Moscato has become incredibly popular in recent days for being approachable for many different palates, super easy to drink on its own, or even as an aperitif. Consumers that appreciate a sweeter, lighter-bodied wine with low alcohol content seem to love this style, which comes at an equally attractive price point.
Moscato is a sweet white wine, with delicate notes of fruits and floral and seductive sweetness, making the perfect wine for casual drinks over the summer.
Born in the northern Italian region of Piemonte, Moscato (pronounced mo-ska-toh) has become something of a cultural phenomenon. Moscato has a slight fizz and flavors of peach, orange, and nectarine that are very attractive to many consumers.
Wines have perfumed aromas of mandarin, orange, pear, Meyer lemon, orange blossom, and honeysuckle. The wine's special floral aroma is from an aromatic compound called linalool, also responsible for some of the aromas found in mint, citrus flowers, and cinnamon.
Moscato Wine Styles
Though there's some variation between the different styles, Moscato generally has a pretty low alcohol content around 5-7%.(while most red wines have an alcohol content of about 12-14% ABV). The low alcohol content makes Moscato an excellent drink for casual sipping in the pool or as a sundowner, and why not? A perfect addition to a brunch-time appetizer.
Muscat grapes are a couple of thousand years old, and it can be found in most winegrowing regions of the world like Italy, France, Austria, Greece, Israel, and even Australia. Here are the most popular Moscato styles:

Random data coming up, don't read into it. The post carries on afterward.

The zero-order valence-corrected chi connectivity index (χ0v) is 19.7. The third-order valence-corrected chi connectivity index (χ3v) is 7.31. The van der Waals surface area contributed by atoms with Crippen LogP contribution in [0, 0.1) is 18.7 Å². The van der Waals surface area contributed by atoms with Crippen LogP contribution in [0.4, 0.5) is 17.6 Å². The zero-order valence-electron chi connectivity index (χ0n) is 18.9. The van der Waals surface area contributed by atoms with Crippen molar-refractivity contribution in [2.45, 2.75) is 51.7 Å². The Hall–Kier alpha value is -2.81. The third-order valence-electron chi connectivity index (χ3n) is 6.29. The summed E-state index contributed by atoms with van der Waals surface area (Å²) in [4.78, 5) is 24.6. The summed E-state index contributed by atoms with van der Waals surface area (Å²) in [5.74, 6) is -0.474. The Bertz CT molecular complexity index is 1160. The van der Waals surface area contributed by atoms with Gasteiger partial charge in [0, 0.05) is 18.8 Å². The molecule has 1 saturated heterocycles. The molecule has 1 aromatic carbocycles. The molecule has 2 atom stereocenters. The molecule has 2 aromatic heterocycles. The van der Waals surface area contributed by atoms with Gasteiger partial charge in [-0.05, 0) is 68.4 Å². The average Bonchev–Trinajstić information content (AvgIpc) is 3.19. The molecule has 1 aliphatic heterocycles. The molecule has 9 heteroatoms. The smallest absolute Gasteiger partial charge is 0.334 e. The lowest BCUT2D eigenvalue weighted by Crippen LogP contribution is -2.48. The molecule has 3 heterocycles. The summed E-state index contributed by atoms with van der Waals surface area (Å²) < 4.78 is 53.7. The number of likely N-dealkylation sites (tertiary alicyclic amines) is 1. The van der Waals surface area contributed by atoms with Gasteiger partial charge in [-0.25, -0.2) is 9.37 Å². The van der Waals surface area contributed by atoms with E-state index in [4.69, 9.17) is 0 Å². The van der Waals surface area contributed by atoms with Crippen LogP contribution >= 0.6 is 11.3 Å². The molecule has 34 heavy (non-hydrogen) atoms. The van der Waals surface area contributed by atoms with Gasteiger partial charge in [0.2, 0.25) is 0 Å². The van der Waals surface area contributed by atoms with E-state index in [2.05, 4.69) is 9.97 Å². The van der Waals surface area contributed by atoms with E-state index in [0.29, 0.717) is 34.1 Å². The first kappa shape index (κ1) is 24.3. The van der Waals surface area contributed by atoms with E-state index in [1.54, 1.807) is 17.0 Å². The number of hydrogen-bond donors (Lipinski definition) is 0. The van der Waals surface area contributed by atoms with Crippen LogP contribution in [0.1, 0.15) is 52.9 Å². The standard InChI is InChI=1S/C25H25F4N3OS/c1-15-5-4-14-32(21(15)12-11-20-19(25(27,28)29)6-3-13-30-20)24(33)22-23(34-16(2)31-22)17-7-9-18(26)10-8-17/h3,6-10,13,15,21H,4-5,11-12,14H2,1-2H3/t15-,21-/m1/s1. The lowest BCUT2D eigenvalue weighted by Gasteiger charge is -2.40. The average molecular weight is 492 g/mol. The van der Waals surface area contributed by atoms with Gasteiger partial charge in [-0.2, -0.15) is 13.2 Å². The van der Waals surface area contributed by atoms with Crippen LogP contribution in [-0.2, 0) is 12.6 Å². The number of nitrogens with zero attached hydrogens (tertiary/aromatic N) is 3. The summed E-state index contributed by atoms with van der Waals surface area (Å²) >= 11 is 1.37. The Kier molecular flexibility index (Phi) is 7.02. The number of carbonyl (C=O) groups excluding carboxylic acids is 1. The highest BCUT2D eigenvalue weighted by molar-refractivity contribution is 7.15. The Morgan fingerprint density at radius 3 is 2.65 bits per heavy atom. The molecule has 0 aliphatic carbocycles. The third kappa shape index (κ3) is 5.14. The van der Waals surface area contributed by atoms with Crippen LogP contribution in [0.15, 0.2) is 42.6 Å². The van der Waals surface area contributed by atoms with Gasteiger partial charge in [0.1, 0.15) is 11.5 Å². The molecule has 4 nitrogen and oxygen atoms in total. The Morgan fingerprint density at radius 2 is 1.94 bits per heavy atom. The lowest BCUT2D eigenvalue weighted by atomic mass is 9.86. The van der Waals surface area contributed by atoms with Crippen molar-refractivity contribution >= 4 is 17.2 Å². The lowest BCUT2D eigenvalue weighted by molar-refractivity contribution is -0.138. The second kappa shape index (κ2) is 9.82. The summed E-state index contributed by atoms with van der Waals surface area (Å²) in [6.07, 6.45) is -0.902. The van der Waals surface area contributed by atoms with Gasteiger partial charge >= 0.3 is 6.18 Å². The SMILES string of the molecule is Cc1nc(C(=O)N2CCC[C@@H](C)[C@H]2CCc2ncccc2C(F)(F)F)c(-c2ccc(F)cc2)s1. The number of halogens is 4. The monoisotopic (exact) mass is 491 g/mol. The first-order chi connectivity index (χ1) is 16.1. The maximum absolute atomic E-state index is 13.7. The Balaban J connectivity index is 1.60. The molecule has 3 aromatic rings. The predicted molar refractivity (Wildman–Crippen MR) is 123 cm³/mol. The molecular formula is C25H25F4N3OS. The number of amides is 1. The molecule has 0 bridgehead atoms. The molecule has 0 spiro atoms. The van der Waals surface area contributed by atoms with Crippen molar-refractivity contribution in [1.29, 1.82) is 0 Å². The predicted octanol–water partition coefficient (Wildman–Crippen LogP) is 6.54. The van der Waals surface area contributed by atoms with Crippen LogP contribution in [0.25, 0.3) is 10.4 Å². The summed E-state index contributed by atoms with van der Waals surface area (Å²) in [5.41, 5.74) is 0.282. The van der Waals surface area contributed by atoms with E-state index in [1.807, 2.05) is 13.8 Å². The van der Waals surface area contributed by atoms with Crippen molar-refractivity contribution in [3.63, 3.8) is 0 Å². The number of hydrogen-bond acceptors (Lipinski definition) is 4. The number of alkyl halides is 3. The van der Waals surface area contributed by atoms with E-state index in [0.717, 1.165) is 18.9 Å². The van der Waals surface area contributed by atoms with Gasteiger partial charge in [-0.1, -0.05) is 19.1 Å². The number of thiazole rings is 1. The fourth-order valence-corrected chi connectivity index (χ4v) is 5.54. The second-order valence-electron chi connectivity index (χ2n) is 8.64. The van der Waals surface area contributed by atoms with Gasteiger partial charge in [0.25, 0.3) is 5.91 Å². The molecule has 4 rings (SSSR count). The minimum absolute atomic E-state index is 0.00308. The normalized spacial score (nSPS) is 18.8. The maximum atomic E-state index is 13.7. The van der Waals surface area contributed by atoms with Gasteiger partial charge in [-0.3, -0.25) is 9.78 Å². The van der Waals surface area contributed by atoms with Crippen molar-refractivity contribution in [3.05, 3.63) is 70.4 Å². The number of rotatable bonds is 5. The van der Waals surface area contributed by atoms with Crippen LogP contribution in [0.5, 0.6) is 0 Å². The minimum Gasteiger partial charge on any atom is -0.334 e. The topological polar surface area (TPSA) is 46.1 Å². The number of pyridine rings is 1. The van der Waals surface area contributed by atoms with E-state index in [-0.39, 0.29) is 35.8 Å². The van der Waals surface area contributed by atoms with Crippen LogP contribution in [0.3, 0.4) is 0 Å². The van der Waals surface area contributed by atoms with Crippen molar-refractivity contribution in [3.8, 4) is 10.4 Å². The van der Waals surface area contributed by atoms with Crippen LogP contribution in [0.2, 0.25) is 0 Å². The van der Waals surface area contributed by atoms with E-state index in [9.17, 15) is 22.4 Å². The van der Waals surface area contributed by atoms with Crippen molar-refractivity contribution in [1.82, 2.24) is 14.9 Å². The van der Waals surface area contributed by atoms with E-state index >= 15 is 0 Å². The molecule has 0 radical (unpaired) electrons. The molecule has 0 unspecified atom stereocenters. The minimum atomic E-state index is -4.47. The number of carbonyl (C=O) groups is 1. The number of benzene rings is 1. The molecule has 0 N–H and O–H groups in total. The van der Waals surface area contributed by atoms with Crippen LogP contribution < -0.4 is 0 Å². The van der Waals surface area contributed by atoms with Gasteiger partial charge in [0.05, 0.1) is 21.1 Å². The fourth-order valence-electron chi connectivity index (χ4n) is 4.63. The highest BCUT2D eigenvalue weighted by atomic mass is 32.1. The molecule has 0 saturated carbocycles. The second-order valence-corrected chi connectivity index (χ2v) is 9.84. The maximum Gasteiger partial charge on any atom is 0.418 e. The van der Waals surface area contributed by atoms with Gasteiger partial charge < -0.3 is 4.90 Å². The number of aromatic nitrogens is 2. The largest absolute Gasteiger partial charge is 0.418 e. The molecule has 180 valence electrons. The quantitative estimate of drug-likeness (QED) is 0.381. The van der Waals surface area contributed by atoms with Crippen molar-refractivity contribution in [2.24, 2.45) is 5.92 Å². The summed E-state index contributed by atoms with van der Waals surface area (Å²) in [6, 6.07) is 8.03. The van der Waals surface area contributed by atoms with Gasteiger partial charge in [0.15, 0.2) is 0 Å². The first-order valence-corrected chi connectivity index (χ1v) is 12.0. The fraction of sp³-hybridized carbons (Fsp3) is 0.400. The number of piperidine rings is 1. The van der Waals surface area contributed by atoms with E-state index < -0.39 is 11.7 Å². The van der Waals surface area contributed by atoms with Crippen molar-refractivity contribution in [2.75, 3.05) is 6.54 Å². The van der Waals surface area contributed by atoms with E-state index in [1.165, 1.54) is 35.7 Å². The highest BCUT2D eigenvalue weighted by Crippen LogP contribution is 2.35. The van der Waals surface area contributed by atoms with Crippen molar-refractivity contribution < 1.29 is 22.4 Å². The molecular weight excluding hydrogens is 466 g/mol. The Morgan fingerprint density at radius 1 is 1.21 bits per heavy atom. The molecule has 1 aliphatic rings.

Sparkling and Semi-Sparkling Moscato
The Italian Moscato wines can be semi-sparkling, like Moscato d'Asti, or sparkling, like Asti Spumante. Moscato d'Asti is light-bodied and sweet with tropical fruits, perfectly balanced with zippy acidity, light bubbles, low alcohol at around 5.5%, and a clean, minerally finish.
Still (as in not sparkling) Moscato
Still styles are made with Muscat Blanc grapes but also other more aromatic Muscat varieties, like Muscat of Alexandria. Do not miss on Moscatel from Spain and Muskateller from Austria. They tend to be dry with no residual sugar, but since the aromatics are so expressive and fruity, they might appear sweet.
Pink Moscato is made with mostly Muscat grapes and usually blending with tiny fractions of fruity red wines to give it a ruby-pink color.
A little more challenging to find, there's a grape variety called Black Muscat. It produces wines full of red fruit, raspberry, rose petals, and violets.
Moscato Dessert Wines
In Southern Europe, warmer regions and extended sun exposure give place to more complex, rich, and deeply flavored wines, best known as dessert wines. In Jerez, Spain, they produce Moscatel Sherry with rich with caramel flavors. On the other hand, France produces Muscat de Rivesaltes and Muscat de Beaumes de Venise- known to have citrus and exotic, tropical fruit, and an exceptional level of acidity. In Portugal, Moscatel Roxo grapes give birth to Moscatel de Setúbal, and in Greece, Muscat of Samos comes in a wide range of sweet wines. In southern Italy, Sicilian winemakers use Muscat grapes and partially dry them to concentrate the sugars.
Also, South Australia's warm climate is home to the acclaimed Rutherglen Muscat, one of the richest and sweetest styles in the world.
Summer is already here, check out our Moscato Wines selection!
The best way to enjoy the delights of Moscato wine is to subscribe to our sweet wines club. Along with this, we encourage you to indulge in our red wines, premium wines, west coast wines, 90 plus point wines and more. Be sure to view our entire list of monthly wine clubs.